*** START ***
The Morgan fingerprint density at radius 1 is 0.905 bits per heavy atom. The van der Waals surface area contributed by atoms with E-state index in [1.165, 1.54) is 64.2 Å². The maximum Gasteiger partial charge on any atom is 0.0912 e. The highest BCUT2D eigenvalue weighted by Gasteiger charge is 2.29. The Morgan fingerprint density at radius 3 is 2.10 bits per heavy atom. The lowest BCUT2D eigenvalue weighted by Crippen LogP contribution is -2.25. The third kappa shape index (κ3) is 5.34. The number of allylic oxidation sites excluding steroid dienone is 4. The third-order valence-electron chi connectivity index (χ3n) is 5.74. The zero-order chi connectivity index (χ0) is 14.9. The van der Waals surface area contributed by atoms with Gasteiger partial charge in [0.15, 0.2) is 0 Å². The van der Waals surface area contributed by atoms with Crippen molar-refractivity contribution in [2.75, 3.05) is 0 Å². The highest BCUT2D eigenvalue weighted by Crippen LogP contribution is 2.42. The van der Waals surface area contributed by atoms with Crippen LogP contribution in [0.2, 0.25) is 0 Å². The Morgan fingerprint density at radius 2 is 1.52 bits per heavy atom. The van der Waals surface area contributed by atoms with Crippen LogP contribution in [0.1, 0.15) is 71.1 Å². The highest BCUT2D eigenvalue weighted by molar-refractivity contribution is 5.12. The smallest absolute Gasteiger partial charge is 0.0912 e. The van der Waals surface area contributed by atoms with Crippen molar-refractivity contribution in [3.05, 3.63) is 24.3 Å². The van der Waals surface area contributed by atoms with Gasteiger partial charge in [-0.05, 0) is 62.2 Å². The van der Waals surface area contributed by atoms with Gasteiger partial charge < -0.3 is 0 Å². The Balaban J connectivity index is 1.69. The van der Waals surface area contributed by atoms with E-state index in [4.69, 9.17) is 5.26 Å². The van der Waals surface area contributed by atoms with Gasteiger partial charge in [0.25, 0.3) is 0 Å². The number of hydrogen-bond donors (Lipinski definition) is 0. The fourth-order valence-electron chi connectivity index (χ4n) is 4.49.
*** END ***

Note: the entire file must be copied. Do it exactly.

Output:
The Morgan fingerprint density at radius 1 is 0.905 bits per heavy atom. The van der Waals surface area contributed by atoms with E-state index in [1.165, 1.54) is 64.2 Å². The maximum Gasteiger partial charge on any atom is 0.0912 e. The highest BCUT2D eigenvalue weighted by Gasteiger charge is 2.29. The Morgan fingerprint density at radius 3 is 2.10 bits per heavy atom. The lowest BCUT2D eigenvalue weighted by Crippen LogP contribution is -2.25. The third kappa shape index (κ3) is 5.34. The number of allylic oxidation sites excluding steroid dienone is 4. The third-order valence-electron chi connectivity index (χ3n) is 5.74. The zero-order chi connectivity index (χ0) is 14.9. The van der Waals surface area contributed by atoms with Gasteiger partial charge in [0.15, 0.2) is 0 Å². The van der Waals surface area contributed by atoms with Crippen molar-refractivity contribution in [2.75, 3.05) is 0 Å². The highest BCUT2D eigenvalue weighted by Crippen LogP contribution is 2.42. The van der Waals surface area contributed by atoms with Crippen LogP contribution in [0.2, 0.25) is 0 Å². The Morgan fingerprint density at radius 2 is 1.52 bits per heavy atom. The van der Waals surface area contributed by atoms with Crippen LogP contribution in [0.1, 0.15) is 71.1 Å². The highest BCUT2D eigenvalue weighted by molar-refractivity contribution is 5.12. The smallest absolute Gasteiger partial charge is 0.0912 e. The van der Waals surface area contributed by atoms with Crippen molar-refractivity contribution in [3.05, 3.63) is 24.3 Å². The van der Waals surface area contributed by atoms with Gasteiger partial charge in [-0.05, 0) is 62.2 Å². The van der Waals surface area contributed by atoms with Gasteiger partial charge < -0.3 is 0 Å². The Balaban J connectivity index is 1.69. The van der Waals surface area contributed by atoms with E-state index in [4.69, 9.17) is 5.26 Å². The van der Waals surface area contributed by atoms with Gasteiger partial charge in [0.25, 0.3) is 0 Å². The number of hydrogen-bond donors (Lipinski definition) is 0. The fourth-order valence-electron chi connectivity index (χ4n) is 4.49.